Today we’d like to introduce you to Tema Staig.
Tema, please share your story with us. How did you get to where you are today?
I started Women In Media in 2010. I had no idea where it would lead, or how it would grow into a community that gives me so much joy.
I was teaching at a film school at the time. I helped the school’s ‘Women in Film’ group, just because they asked – I wasn’t very involved until they sent the mass email. They were planning a screening of a film about camera-women and I thought, let’s give out awards to female students that we felt were going to do something incredible when they graduated based on the quality of their work at the school. We called them the ‘Woman to Watch’ awards. We wanted to salute these students so we had this big event and it was really well attended. However, as we were about to give out one of the awards I overheard a male student say to one of the honorees, ‘Oh you’re getting an award for having a vagina?’ I thought “Wow! Really?” Is this what he thinks, or his just being agro? He didn’t know I was standing behind him or maybe he would not have said it, but that was a bit of a turning point for me.
The women who won these awards have all since gone on to make us extremely proud, they’re all doing incredible things. They’re directing with regularity, they run film festivals etc.
After the event, I saw that many of the female students were suffering because there was a lot of toxic behavior from the male students. I strongly felt that there needed to be an organized forum for the female students to get to know each other. They needed a safe area where they could talk about making movies and what they wanted. So, I changed the format for the events and meetings. I would have the women get up and introduce themselves, say what they do, and then outline their wants and needs career wise in a minute or less. They would also sign in to an excel with contact information that I would distribute to the participants so that they could work together beyond the event.
These events made it so much easier for people within the school to find other women to work on their sets and to collaborate. I took the events out of the school as there was a need in the greater community and we connected with film festivals and screenings. From there it really began to grow and this is where the Women in Media Crew List started. The google doc grew to over 2000 women in 26 departments! Within a few months, a woman told me she actually had to turn work away, she got so busy! She’s now working in network TV. It’s exciting to change lives for the better.
It made sense for us to become a 501(c)(3) over the summer of 2016 and relaunch in October so that we could forward our mission of fostering greater inclusion in the film industry. We created a new website with beautiful profiles in place of the google doc as well as expanded networking, discounts, and classes for our members. We are expanding and growing our movement. We invite women and all genders to join us in getting involved with our organization.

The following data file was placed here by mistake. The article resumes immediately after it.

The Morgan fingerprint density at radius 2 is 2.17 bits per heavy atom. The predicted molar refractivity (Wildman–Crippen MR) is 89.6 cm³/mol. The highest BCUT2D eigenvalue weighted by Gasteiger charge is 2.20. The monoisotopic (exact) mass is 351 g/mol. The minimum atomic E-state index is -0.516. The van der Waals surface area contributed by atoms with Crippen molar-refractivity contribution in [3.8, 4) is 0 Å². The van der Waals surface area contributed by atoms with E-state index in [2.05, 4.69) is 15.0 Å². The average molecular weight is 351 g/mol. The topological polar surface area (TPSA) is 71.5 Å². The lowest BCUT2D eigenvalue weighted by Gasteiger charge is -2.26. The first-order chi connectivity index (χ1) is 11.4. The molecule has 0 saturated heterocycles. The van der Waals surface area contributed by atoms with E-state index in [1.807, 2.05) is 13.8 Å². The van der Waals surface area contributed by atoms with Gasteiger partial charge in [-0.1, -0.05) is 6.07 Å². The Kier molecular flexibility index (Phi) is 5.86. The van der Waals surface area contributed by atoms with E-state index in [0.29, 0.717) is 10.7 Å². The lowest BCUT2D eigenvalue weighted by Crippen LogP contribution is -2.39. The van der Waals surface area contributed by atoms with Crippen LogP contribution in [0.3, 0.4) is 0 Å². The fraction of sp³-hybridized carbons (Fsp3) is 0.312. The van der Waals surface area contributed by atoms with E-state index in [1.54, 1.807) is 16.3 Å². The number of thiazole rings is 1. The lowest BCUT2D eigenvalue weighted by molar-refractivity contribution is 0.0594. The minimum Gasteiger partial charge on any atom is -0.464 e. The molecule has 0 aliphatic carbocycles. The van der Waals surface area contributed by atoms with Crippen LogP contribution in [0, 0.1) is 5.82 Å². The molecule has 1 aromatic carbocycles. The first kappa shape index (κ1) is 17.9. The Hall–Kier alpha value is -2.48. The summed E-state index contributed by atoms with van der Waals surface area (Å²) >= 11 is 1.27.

Overall, has it been relatively smooth? If not, what were some of the struggles along the way?
Having been a production designer, I always found it frustrating to be the only woman on location scout. I found that I was undermined more than once, or cinematographers would ignore me – which is pretty dumb, because it’s to their benefit to collaborate. I hear this same complaint from multiple women in a way I don’t hear it from my male colleagues. I’ve also heard similar reports from trans men – they found that their privilege becomes apparent after they transition.
Women In Media – what should we know? What do you guys do best? What sets you apart from the competition?
I’m very proud of the work Women in Media has done to forward inclusion in the crew. Until we pushed the issue, virtually no one was discussing a need for parity below the line. The general wisdom has been that we need to focus on getting more women into executive and above the line positions and that it would trickle down.
We do need more women at the top, but we’ve been waiting for the trickle down to happen for 40 years. I believe that we must push from the bottom up as well as the top down. We must use a multi-pronged approach if we are going to achieve equality in our industry.
What is “success” or “successful” for you?
When parity and inclusion in the crew are normalized, we’ll have been successful. When women can have a film that fails and they can shrug it off and continue making films, that will be a success. When women are represented in equal numbers in all categories at awards shows and on panels, that will be a success. When women film makers are discussed in the same breath as their male counterparts, that will be a success. Until then, and until those markers have become the norm for five or ten years, we have our work cut out for us.
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